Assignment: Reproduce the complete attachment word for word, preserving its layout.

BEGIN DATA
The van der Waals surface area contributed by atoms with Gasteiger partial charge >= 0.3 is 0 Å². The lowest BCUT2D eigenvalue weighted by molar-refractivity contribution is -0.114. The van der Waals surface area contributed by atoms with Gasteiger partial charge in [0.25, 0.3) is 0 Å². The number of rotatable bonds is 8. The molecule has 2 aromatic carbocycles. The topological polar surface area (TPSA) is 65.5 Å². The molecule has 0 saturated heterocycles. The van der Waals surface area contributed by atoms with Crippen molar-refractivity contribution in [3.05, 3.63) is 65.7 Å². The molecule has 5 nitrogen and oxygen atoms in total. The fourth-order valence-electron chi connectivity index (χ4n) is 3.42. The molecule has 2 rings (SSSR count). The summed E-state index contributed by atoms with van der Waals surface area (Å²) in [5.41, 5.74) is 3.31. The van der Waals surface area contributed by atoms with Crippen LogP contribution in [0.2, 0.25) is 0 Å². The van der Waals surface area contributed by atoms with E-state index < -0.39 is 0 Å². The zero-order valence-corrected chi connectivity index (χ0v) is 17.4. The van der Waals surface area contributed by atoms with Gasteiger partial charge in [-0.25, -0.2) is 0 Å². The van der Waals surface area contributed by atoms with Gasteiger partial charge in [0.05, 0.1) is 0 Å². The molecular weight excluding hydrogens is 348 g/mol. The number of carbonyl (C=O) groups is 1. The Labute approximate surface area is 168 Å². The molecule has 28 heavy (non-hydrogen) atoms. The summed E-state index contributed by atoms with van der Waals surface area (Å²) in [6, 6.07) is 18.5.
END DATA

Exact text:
The van der Waals surface area contributed by atoms with Gasteiger partial charge >= 0.3 is 0 Å². The lowest BCUT2D eigenvalue weighted by molar-refractivity contribution is -0.114. The van der Waals surface area contributed by atoms with Gasteiger partial charge in [0.25, 0.3) is 0 Å². The number of rotatable bonds is 8. The molecule has 2 aromatic carbocycles. The topological polar surface area (TPSA) is 65.5 Å². The molecule has 0 saturated heterocycles. The van der Waals surface area contributed by atoms with Crippen molar-refractivity contribution in [3.05, 3.63) is 65.7 Å². The molecule has 5 nitrogen and oxygen atoms in total. The fourth-order valence-electron chi connectivity index (χ4n) is 3.42. The molecule has 2 rings (SSSR count). The summed E-state index contributed by atoms with van der Waals surface area (Å²) in [5.41, 5.74) is 3.31. The van der Waals surface area contributed by atoms with Crippen LogP contribution in [0.2, 0.25) is 0 Å². The van der Waals surface area contributed by atoms with E-state index < -0.39 is 0 Å². The zero-order valence-corrected chi connectivity index (χ0v) is 17.4. The van der Waals surface area contributed by atoms with Gasteiger partial charge in [-0.25, -0.2) is 0 Å². The van der Waals surface area contributed by atoms with Gasteiger partial charge in [0.05, 0.1) is 0 Å². The molecular weight excluding hydrogens is 348 g/mol. The number of carbonyl (C=O) groups is 1. The Labute approximate surface area is 168 Å². The molecule has 28 heavy (non-hydrogen) atoms. The summed E-state index contributed by atoms with van der Waals surface area (Å²) in [6, 6.07) is 18.5.